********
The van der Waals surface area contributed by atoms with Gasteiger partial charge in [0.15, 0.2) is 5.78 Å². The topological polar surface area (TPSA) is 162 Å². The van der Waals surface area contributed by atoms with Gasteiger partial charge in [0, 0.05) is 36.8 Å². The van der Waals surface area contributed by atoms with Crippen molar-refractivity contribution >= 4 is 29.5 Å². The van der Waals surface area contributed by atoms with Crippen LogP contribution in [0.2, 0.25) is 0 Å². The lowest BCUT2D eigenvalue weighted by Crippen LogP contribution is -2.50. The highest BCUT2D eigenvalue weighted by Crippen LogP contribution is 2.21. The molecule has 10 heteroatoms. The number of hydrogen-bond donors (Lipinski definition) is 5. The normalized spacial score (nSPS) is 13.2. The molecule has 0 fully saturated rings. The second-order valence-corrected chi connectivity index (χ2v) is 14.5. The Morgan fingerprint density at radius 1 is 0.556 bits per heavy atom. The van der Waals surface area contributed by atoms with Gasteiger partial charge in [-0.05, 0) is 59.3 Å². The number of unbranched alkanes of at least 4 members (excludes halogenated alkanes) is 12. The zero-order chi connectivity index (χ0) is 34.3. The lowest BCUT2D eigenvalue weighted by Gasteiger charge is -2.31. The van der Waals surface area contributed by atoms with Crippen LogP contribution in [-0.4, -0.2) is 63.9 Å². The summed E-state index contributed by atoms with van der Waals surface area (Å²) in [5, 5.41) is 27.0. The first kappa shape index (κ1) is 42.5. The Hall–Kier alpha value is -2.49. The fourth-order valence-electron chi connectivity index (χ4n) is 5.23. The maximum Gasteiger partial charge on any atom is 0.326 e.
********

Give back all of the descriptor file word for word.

The van der Waals surface area contributed by atoms with Gasteiger partial charge in [0.15, 0.2) is 5.78 Å². The topological polar surface area (TPSA) is 162 Å². The van der Waals surface area contributed by atoms with Gasteiger partial charge in [0, 0.05) is 36.8 Å². The van der Waals surface area contributed by atoms with Crippen molar-refractivity contribution >= 4 is 29.5 Å². The van der Waals surface area contributed by atoms with Crippen LogP contribution in [0.2, 0.25) is 0 Å². The lowest BCUT2D eigenvalue weighted by Crippen LogP contribution is -2.50. The highest BCUT2D eigenvalue weighted by Crippen LogP contribution is 2.21. The molecule has 10 heteroatoms. The number of hydrogen-bond donors (Lipinski definition) is 5. The normalized spacial score (nSPS) is 13.2. The molecule has 0 fully saturated rings. The second-order valence-corrected chi connectivity index (χ2v) is 14.5. The Morgan fingerprint density at radius 1 is 0.556 bits per heavy atom. The van der Waals surface area contributed by atoms with Gasteiger partial charge in [-0.05, 0) is 59.3 Å². The number of unbranched alkanes of at least 4 members (excludes halogenated alkanes) is 12. The zero-order chi connectivity index (χ0) is 34.3. The lowest BCUT2D eigenvalue weighted by Gasteiger charge is -2.31. The van der Waals surface area contributed by atoms with Crippen LogP contribution in [-0.4, -0.2) is 63.9 Å². The summed E-state index contributed by atoms with van der Waals surface area (Å²) in [5, 5.41) is 27.0. The first kappa shape index (κ1) is 42.5. The Hall–Kier alpha value is -2.49. The fourth-order valence-electron chi connectivity index (χ4n) is 5.23. The maximum Gasteiger partial charge on any atom is 0.326 e.